Showing posts from August, 2013

Weak, Inconclusive Evidence of Defense may not Require an Instruction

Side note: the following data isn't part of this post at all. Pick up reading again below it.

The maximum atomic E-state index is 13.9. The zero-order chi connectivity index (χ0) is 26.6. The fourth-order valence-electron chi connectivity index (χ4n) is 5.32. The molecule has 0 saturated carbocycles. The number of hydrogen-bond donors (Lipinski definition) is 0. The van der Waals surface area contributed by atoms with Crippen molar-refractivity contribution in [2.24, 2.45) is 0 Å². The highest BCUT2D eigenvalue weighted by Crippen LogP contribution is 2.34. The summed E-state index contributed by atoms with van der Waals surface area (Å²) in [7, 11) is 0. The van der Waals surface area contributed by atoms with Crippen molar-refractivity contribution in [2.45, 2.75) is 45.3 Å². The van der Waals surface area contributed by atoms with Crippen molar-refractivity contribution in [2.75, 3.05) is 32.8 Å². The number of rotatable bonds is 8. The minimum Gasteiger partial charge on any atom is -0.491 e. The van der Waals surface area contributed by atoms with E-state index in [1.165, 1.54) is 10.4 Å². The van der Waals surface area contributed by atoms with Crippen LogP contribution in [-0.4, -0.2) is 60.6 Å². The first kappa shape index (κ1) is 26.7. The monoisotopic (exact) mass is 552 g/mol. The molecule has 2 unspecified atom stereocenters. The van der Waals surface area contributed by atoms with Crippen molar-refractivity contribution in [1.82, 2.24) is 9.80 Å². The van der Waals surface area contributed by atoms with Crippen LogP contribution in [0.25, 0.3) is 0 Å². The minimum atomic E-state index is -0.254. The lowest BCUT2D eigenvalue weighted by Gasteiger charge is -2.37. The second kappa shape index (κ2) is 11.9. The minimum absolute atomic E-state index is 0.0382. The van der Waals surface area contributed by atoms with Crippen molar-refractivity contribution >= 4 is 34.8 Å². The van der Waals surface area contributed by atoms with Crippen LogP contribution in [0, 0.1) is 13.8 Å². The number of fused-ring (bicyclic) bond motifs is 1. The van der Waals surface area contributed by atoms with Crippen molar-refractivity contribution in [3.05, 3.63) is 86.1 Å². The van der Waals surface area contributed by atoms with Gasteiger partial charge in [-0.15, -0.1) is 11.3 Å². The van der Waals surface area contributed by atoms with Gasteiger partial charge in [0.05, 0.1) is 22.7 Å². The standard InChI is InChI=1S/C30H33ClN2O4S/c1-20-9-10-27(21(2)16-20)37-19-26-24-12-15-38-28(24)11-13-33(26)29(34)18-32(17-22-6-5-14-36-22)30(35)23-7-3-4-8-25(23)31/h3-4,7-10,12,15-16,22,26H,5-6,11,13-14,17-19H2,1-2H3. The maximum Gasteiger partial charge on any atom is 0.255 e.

State v. Taylor (August 2, 2013) Background. Pamela Taylor was charged with theft in the second degree and unauthorized practice of law. It was alleged that Taylor acquired $7,000 from Mariko Bereday as a retainer for legal services thereby committing theft by deception. At trial, Bereday testified that she heard that Taylor was a lawyer from a friend and went to see her. Bereday said that Taylor told her she used to be a federal public defender and was now working at a 35-person law firm. Taylor asked for a retainer of $30,000, but Bereday could only afford $7,000. Taylor received a check for $7,000 and she tried to cash it. Bereday asked why she tried to cash it and Taylor said she had to ensure that the check was “good.” Bereday got suspicious and went to the bank where she learned that Ismael Serna Lara was on the payee line, not Taylor. She also learned that Taylor was not a lawyer and confronted her about it. Taylor brought her back a check for $7,000, but according to Bere